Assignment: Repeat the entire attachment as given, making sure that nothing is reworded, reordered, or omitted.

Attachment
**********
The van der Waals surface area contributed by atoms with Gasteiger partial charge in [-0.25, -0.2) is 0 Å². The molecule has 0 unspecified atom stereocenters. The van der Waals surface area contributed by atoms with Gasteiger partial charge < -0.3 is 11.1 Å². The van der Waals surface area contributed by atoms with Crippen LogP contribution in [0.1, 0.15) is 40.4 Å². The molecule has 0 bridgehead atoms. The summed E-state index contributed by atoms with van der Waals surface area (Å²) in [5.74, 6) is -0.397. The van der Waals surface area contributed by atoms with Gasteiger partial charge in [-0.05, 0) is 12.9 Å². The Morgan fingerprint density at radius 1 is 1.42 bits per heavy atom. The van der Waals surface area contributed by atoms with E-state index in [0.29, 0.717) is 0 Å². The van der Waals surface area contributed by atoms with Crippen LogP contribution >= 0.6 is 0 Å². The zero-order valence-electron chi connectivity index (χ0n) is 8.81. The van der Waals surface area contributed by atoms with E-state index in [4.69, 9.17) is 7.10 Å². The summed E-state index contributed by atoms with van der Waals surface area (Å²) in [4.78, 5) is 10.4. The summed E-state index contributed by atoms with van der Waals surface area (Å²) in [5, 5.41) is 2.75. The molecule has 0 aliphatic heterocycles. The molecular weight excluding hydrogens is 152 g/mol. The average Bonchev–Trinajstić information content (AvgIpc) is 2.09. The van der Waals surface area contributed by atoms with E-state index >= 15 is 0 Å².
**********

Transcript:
The van der Waals surface area contributed by atoms with Gasteiger partial charge in [-0.25, -0.2) is 0 Å². The molecule has 0 unspecified atom stereocenters. The van der Waals surface area contributed by atoms with Gasteiger partial charge < -0.3 is 11.1 Å². The van der Waals surface area contributed by atoms with Crippen LogP contribution in [0.1, 0.15) is 40.4 Å². The molecule has 0 bridgehead atoms. The summed E-state index contributed by atoms with van der Waals surface area (Å²) in [5.74, 6) is -0.397. The van der Waals surface area contributed by atoms with Gasteiger partial charge in [-0.05, 0) is 12.9 Å². The Morgan fingerprint density at radius 1 is 1.42 bits per heavy atom. The van der Waals surface area contributed by atoms with E-state index in [0.29, 0.717) is 0 Å². The van der Waals surface area contributed by atoms with Crippen LogP contribution >= 0.6 is 0 Å². The zero-order valence-electron chi connectivity index (χ0n) is 8.81. The van der Waals surface area contributed by atoms with E-state index in [4.69, 9.17) is 7.10 Å². The summed E-state index contributed by atoms with van der Waals surface area (Å²) in [4.78, 5) is 10.4. The summed E-state index contributed by atoms with van der Waals surface area (Å²) in [5, 5.41) is 2.75. The molecule has 0 aliphatic heterocycles. The molecular weight excluding hydrogens is 152 g/mol. The average Bonchev–Trinajstić information content (AvgIpc) is 2.09. The van der Waals surface area contributed by atoms with E-state index >= 15 is 0 Å².